Sometime ago, I wrote in this blog about who and what men fight for in combat. The reasoning that got them them—patriotism, a sense of duty, a desire to do the right thing—falls away under the pressure of the moment, and they fight to save the life of the man fighting next to them. I observed that phenomenon repeatedly during my years in combat in Vietnam and elsewhere. When the chips were down, I was there to save the man fighting next to me, and he was there for me.
That experience always brought back to me the biblical words (King James Version, John 15:13), “Greater love hath no man than this, that a man lay down his life for his friends.” That indeed was my experience. We men are hesitant to use the word “love” for that feeling, because referring to men loving one another has tinges of homosexuality. But that’s what it is, the strongest love I have ever experienced.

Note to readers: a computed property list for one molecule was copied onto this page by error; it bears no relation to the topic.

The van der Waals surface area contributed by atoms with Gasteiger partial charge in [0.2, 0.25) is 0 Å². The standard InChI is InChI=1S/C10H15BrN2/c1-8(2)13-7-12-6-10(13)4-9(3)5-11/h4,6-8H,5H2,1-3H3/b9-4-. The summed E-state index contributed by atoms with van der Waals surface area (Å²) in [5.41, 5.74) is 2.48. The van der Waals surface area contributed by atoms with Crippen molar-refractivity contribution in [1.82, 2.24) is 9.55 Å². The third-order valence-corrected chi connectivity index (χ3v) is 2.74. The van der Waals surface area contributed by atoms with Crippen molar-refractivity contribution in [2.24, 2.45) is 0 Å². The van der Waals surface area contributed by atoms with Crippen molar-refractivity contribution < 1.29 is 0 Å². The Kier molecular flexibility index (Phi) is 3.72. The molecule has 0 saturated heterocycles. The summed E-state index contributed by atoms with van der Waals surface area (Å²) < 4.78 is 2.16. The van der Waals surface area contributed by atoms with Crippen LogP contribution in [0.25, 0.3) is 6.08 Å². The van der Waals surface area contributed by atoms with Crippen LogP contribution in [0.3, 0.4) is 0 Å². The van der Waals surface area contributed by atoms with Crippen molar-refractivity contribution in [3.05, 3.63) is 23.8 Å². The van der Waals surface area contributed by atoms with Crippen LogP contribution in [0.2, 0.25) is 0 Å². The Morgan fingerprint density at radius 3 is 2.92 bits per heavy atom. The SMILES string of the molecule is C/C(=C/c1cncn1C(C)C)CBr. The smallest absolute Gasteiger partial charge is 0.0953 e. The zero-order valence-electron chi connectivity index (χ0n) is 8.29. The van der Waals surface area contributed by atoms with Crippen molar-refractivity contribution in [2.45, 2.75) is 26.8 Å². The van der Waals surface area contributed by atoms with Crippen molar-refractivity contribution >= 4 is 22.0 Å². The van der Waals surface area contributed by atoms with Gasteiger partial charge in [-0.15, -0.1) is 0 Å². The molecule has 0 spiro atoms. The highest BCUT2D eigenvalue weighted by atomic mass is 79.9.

Hence the grief that comes from the death of fellow combatant is among the most intense we ever feel. To this day, I grieve over the men I lost on the battlefield. I remember them vividly even though I can’t recall their names—in some cases, I didn’t even know their names. The loss of them will be with me as long as I live.
One of the saddest elements of my memories is the age of those young men. Most were eighteen or nineteen years old. Their lives were destroyed before they had even begun to live.